6 turns of fresh ground black pepper
1/2 t nutritional yeast
1/4 t salt
1/2 cup water 

Portobello Stew

1 portobello mushroom, medium to large dice
1/2 celery root, small dice (discard the ends, the ratio of celery to portobello should be about 1:2 celery root : portobello mushroom)
1/4 cup pinenuts, chopped lightly
1/4 cup parsley leaves, chopped
1/4 - 1/2 t salt
10 turns of fresh ground black peppercorn
1/8 of a red onion, thinly sliced
1/4 cup of olive oil
1/4 cup of red wine
1/4 cup of celery juice
6 juniper berries
1/3 clove garlic
1 t fresh sage, chiffonade
3-4 sun dried tomatoes, sliced thinly

In a blender, blend red wine, celery juice, garlic and juniper berries. Place all other ingredients in a bowl, cover with the red wine celery juice blend, mix well and let marinate overnight. Place into dehydrator for about 2-3 hours before serving to soften and reduce the red wine and liquid.

Delicata Truffle Puree

1 cup delicata squash (or butternut squash or other soft pumpkin/squash)
1/3 cup cashews, soaked for 2 hours
1 T grapeseed oil
1/2 T water
1/2 t truffle oil
1/4 t salt
4 turns freshly ground black peppercorn
1/4 t ground nutmeg

Blend all ingredients in a Vitamix, using the plunger to create a smooth, creamy puree.

Cranberry Mirror

1 1/2 cups fresh cranberries
1/4 cup maple sirup

Blend in a high speed blender and then strain through a nutmilk bad or chinois. Place in a bowl in dehydrator and reduce for about 2 hours or until it is just thick enough to be poured onto a teflex sheet. Careful: don't let it thicken too much , otherwise you cannot pour it onto the teflex sheets without having it loose its "glass" / "mirror" like look. Pour abstract fragments or the cranberry sauce onto telex sheets and sprinke with black lava salt.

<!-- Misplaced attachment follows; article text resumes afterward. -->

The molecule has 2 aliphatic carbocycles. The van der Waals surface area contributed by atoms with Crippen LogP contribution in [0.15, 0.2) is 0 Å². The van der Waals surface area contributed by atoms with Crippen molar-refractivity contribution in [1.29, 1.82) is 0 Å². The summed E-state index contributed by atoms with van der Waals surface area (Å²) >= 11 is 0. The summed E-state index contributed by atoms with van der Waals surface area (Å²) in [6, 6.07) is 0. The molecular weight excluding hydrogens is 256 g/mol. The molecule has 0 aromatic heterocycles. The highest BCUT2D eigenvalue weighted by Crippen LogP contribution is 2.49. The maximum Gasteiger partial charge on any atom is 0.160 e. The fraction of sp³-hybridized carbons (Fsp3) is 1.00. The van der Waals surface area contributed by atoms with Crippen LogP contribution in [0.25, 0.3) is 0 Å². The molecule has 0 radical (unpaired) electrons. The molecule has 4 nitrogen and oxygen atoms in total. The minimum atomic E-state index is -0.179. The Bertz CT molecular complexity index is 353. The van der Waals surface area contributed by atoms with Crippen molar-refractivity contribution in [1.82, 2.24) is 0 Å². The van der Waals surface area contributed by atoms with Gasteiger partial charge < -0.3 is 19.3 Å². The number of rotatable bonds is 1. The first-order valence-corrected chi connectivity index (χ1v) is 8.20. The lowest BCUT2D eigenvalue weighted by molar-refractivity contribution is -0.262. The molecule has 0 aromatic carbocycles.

Dehydrate until the moisture is completely gone and the "mirrors" become brittle. This might take up to 1 week! Alternatively or additionally, you can freeze the fruit leathers and just put them onto the puree last thing when plating, so they stay crisp.

Pomegranate Red Wine Reduction

1 pomegranate
1/4 cup red wine
1 t rosemary
1/2 whole clove
1/4 t salt

Blend all ingredients in a high speed blender and put through a strainer. Dehydrate in a flat metal pan in the dehydrator until it has thickened up to a sirup like consistency (around 6 hours). If dehydrated too much, you can add a few drops of water to get to the desired consistency.

Argan Braised Brussel Sprouts

5 brussel sprouts, cut into thin rounds (about 1/4 inch thick)
1 T argan oil
1 T orange juice
1/2 t balsamic vinegar
1/2 t maple sirup
1/4 t black lava salt (or sea salt)
6 turns freshly ground black pepper
1/4 clove garlic (microplaned or minced finely)

Whisk all the ingredients for the marinade in a bowl and mix well with the brussel sprouts, so they are all well coated. Let marinade overnight and warm up in dehydrator for about 2 hours before serving to soften and get the flavors well infused.

Portobello Stew on Pecan Brittle
Delicata Truffle Puree, Cranberry Mirror
Argan Braised Brussel Sprouts on Pomegranate Red Wine Reduction